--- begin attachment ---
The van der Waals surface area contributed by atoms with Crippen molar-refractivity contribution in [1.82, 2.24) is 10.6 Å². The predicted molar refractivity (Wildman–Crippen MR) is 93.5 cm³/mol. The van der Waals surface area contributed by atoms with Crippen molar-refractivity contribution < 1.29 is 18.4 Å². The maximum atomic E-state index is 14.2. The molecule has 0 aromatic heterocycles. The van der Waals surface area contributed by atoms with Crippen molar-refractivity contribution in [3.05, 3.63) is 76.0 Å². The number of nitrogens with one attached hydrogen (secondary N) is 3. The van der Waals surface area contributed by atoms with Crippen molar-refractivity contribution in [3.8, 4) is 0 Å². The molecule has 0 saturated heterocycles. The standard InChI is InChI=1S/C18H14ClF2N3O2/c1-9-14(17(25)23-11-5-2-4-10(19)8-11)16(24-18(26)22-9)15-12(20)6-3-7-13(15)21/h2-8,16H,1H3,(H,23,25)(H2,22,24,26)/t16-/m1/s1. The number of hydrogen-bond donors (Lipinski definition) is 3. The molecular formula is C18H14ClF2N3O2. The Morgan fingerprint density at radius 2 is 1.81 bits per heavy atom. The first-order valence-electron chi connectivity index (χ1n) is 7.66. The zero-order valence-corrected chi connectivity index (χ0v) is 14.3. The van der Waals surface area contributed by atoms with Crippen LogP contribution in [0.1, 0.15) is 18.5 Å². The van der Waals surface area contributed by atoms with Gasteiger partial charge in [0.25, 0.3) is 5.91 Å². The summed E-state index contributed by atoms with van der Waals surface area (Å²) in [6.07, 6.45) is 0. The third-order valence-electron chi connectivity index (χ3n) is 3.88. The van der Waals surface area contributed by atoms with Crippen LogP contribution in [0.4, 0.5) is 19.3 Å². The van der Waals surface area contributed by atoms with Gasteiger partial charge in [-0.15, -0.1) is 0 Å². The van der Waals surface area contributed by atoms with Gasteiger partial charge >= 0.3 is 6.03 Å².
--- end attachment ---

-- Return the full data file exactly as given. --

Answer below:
The van der Waals surface area contributed by atoms with Crippen molar-refractivity contribution in [1.82, 2.24) is 10.6 Å². The predicted molar refractivity (Wildman–Crippen MR) is 93.5 cm³/mol. The van der Waals surface area contributed by atoms with Crippen molar-refractivity contribution < 1.29 is 18.4 Å². The maximum atomic E-state index is 14.2. The molecule has 0 aromatic heterocycles. The van der Waals surface area contributed by atoms with Crippen molar-refractivity contribution in [3.05, 3.63) is 76.0 Å². The number of nitrogens with one attached hydrogen (secondary N) is 3. The van der Waals surface area contributed by atoms with Crippen molar-refractivity contribution in [3.8, 4) is 0 Å². The molecule has 0 saturated heterocycles. The standard InChI is InChI=1S/C18H14ClF2N3O2/c1-9-14(17(25)23-11-5-2-4-10(19)8-11)16(24-18(26)22-9)15-12(20)6-3-7-13(15)21/h2-8,16H,1H3,(H,23,25)(H2,22,24,26)/t16-/m1/s1. The number of hydrogen-bond donors (Lipinski definition) is 3. The molecular formula is C18H14ClF2N3O2. The Morgan fingerprint density at radius 2 is 1.81 bits per heavy atom. The first-order valence-electron chi connectivity index (χ1n) is 7.66. The zero-order valence-corrected chi connectivity index (χ0v) is 14.3. The van der Waals surface area contributed by atoms with Crippen LogP contribution in [0.1, 0.15) is 18.5 Å². The van der Waals surface area contributed by atoms with Gasteiger partial charge in [0.25, 0.3) is 5.91 Å². The summed E-state index contributed by atoms with van der Waals surface area (Å²) in [6.07, 6.45) is 0. The third-order valence-electron chi connectivity index (χ3n) is 3.88. The van der Waals surface area contributed by atoms with Crippen LogP contribution in [0.4, 0.5) is 19.3 Å². The van der Waals surface area contributed by atoms with Gasteiger partial charge in [-0.15, -0.1) is 0 Å². The van der Waals surface area contributed by atoms with Gasteiger partial charge >= 0.3 is 6.03 Å².